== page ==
Archives for: April 2012
If you think this blog is about rationed health care, you are wrong. We already have rationed health care. If you need a heart, kidney or liver transplant, you go on a national waiting list. When an organ becomes available, there is a group that evaluates the people on the list and determines who gets the transplant.
Insurance companies do their own version of health care rationing. I spoke to a friend yesterday who has rheumatoid arthritis. She periodically needs a treatment that costs several thousand dollars. Each time her doctor must submit an application to the insurance company who decides whether she gets the treatment or not. The same application process requires to many medical tests, including PET scans that look for cancer metastasis.
As health care becomes more nationalized, such boards will become more centralized and more powerful. You may not like the term death panels (Obamacare calls them Independent Payment Advisory Board) but this is how a proponent of the Patient Protection and Affordable Care Act describes them:
The term refers to any of the multitude of expert commissions whose charge will be to dispassionately examine the scientific evidence in order to determine which patients will get what, when and how. These bodies, in fact, will be explicitly aiming to optimize the medical outcomes of the entire population titrated to the amount of money we’re allowed to spend on healthcare.
Sounds to me like somebody besides me and my doctor will be deciding whether I get treatment. But none of that is what this blog is about.
This blog is about the new USDA MyPlate for Better Nutrition.
I ordered supplements a few days ago from the Vitamin Shoppe, and when my order arrived, it included a flyer that tells me, “The US Government did away with the archaic and impractical food pyramid and implemented a more useful MyPlate icon to guide Americans toward consuming a balanced diet.”
The problem with this new guide is that if a Type O followed it, they would face weight gain, higher cholesterol, stomach inflammation, and joint issues.
I went on the USDA MyPlate Website put my age, height, weight, and physical activity level into the daily food plan guide. It tells me that every day I need to eat:
6 ounces of grain
2.5 cups of vegetables
2 cups of fruit
3 cups of dairy
5.5 ounces of protein
More grain than protein?!?
More dairy than vegetables?!?
What are they thinking?!?
I am not a conspiracy theorist – not by a long shot.
The title of this blog was more to get you to read it and think than to make a statement about the motives of government agencies.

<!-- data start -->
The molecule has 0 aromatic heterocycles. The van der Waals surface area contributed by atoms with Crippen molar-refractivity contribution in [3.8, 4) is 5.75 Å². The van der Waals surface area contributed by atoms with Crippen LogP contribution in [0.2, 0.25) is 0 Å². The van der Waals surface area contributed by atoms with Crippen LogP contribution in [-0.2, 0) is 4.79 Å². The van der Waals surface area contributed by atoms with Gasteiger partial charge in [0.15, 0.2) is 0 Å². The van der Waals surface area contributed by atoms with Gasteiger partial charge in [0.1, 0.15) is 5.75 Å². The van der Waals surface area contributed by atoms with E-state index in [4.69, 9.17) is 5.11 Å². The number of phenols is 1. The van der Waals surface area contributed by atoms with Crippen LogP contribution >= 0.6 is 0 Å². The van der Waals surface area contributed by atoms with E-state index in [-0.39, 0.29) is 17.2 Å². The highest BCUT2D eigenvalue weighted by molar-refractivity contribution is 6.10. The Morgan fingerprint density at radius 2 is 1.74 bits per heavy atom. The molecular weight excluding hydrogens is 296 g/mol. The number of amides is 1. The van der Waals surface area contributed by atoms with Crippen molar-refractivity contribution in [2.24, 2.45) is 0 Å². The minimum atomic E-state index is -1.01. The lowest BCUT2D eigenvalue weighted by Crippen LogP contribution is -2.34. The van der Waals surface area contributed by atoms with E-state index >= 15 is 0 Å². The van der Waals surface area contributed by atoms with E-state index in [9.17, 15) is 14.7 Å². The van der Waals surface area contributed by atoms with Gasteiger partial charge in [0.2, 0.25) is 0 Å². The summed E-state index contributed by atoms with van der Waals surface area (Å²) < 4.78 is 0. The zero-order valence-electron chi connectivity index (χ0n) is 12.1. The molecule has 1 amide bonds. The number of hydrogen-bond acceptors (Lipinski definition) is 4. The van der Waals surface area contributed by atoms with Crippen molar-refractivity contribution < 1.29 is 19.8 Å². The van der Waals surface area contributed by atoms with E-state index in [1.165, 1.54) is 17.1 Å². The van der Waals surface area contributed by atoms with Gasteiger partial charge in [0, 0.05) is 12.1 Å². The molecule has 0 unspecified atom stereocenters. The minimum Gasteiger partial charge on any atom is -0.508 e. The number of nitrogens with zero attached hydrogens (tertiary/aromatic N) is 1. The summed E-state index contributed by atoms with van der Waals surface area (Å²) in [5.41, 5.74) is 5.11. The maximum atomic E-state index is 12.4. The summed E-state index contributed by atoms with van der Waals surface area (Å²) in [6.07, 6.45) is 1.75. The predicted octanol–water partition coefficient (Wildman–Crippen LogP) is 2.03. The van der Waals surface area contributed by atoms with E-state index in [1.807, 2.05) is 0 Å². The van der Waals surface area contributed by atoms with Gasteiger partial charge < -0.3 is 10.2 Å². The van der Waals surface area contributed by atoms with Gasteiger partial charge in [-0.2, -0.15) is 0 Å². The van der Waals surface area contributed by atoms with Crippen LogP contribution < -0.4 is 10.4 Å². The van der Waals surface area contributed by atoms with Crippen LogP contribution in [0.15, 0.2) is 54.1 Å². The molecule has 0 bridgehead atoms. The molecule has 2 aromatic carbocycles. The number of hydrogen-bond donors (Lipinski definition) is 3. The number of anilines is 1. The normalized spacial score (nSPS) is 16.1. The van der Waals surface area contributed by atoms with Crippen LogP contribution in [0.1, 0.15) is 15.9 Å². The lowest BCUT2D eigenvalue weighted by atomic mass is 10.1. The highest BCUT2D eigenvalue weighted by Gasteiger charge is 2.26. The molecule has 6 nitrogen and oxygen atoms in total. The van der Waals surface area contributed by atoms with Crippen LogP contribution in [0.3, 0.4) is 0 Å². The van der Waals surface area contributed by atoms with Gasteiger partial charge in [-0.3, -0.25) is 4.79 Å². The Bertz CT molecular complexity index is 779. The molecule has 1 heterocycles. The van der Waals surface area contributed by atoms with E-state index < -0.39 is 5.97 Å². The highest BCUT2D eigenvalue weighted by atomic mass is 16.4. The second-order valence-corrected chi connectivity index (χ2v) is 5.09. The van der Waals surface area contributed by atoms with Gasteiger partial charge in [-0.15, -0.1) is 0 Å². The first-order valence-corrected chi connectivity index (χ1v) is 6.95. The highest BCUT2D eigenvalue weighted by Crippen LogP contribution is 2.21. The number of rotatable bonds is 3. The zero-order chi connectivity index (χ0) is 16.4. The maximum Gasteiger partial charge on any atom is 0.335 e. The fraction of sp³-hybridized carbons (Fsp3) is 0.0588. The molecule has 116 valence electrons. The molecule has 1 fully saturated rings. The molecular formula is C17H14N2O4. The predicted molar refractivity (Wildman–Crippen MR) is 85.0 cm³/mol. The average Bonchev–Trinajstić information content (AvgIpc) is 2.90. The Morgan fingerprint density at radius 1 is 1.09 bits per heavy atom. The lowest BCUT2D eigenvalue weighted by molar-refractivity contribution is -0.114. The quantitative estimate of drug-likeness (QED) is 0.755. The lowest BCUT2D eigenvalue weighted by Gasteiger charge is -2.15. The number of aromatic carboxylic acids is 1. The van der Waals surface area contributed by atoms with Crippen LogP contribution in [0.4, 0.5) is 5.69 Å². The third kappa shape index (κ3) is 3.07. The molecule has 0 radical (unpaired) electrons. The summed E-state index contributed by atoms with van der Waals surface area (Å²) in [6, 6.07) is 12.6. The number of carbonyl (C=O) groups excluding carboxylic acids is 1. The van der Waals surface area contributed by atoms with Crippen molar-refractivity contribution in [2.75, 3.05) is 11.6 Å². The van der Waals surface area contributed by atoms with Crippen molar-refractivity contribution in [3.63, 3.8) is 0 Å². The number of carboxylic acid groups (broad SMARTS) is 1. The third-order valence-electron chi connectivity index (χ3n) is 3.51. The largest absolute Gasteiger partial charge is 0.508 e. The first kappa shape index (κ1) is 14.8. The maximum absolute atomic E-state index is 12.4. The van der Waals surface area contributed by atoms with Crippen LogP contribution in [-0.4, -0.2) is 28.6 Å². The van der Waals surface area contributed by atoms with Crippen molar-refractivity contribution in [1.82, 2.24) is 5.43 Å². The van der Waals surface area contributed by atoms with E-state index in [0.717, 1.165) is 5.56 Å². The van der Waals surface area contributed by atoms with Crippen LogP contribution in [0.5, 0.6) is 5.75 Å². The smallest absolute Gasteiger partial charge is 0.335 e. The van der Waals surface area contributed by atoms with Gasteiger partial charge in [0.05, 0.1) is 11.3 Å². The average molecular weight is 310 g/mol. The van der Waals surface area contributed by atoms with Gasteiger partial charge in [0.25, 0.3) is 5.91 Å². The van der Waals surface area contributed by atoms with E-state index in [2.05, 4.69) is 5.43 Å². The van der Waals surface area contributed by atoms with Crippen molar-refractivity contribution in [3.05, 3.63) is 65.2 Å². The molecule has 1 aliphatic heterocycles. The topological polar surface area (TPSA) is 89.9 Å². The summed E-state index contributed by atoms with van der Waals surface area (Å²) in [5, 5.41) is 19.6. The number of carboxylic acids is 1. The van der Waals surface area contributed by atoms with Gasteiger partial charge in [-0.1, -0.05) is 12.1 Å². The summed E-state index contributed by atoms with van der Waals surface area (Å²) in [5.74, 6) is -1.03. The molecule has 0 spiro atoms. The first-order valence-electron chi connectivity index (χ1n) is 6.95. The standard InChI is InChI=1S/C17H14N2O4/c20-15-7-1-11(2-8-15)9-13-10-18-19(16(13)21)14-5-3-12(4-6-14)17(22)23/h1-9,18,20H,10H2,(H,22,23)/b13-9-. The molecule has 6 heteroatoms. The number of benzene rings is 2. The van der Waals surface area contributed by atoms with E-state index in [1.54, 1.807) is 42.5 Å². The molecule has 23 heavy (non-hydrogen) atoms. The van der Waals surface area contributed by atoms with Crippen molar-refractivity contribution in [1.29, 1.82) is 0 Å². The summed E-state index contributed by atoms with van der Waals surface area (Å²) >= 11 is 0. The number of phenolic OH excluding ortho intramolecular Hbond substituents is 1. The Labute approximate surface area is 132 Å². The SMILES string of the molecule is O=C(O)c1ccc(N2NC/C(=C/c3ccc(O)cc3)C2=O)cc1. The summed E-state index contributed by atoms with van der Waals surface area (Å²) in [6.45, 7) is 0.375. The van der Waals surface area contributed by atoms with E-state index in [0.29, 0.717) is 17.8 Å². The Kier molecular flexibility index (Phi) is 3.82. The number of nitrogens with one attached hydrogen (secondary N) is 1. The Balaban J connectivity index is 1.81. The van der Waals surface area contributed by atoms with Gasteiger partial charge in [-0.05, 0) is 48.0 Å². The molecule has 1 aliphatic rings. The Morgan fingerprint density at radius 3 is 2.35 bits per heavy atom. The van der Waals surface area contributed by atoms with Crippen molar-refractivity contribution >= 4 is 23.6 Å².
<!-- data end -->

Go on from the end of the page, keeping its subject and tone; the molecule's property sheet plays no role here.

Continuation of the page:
However, this new plan makes me all the more thankful for the Blood Type Diet and for Dr. D who developed it. Perhaps if I ignore the USDA plan and eat Right for My Type, I will dodge the more insidious rationing panels as I get older.
Before I reposted the millet cornbread recipe (shame on computer hackers) I had gone to the health food store that has the best price on the spelt bread my Honorable Husband likes. They told me that they stopped carrying millet, because it wasn’t selling. However, they said they would order it if I bought 3 bags. I agreed and had just picked up the millet. In my mind I could already taste the cornbread.
That afternoon HH and I were hauling gravel around the yard. We needed to get to a certain point in our project because rain was in the forecast. As I worked I was thinking about what to cook with the millet cornbread. Suddenly I had a brainstorm. One of the things I loved in my pre-BTD days was tamale pie. I could substitute the millet cornbread and have an old favorite.
Coming in from the yard at dusk, already hungry and tired, I didn’t take the time to make the full tamale pie. I did a quickie version. It was delicious. HH paid me compliments.
Brown 16 – 20 ounces of ground turkey. Add 2 tablespoons of chili powder and 1 tablespoon of ground cumin. In the full version I would also have added cooked onion and cooked red bell pepper – but like I said, I was in a hurry.
While the meat was cooking, I ground the millet in my food processor and made millet cornbread batter. I put the seasoned meat in the bottom of a flat casserole dish and poured the batter over it. I baked it as if it was just the millet cornbread alone.
Substituting in recipes is beneficial. I have also been substituting in exercise, and that has not been so beneficial. We’ve had lots of yard work this spring. When I work outside for a couple of hours, I don’t come in and do another 30 – 45 minutes of exercise. The yard work makes my back and arm muscles stronger. It often gets my heart rate pumping and I definitely work up a good sweat. I thought this substitution was working.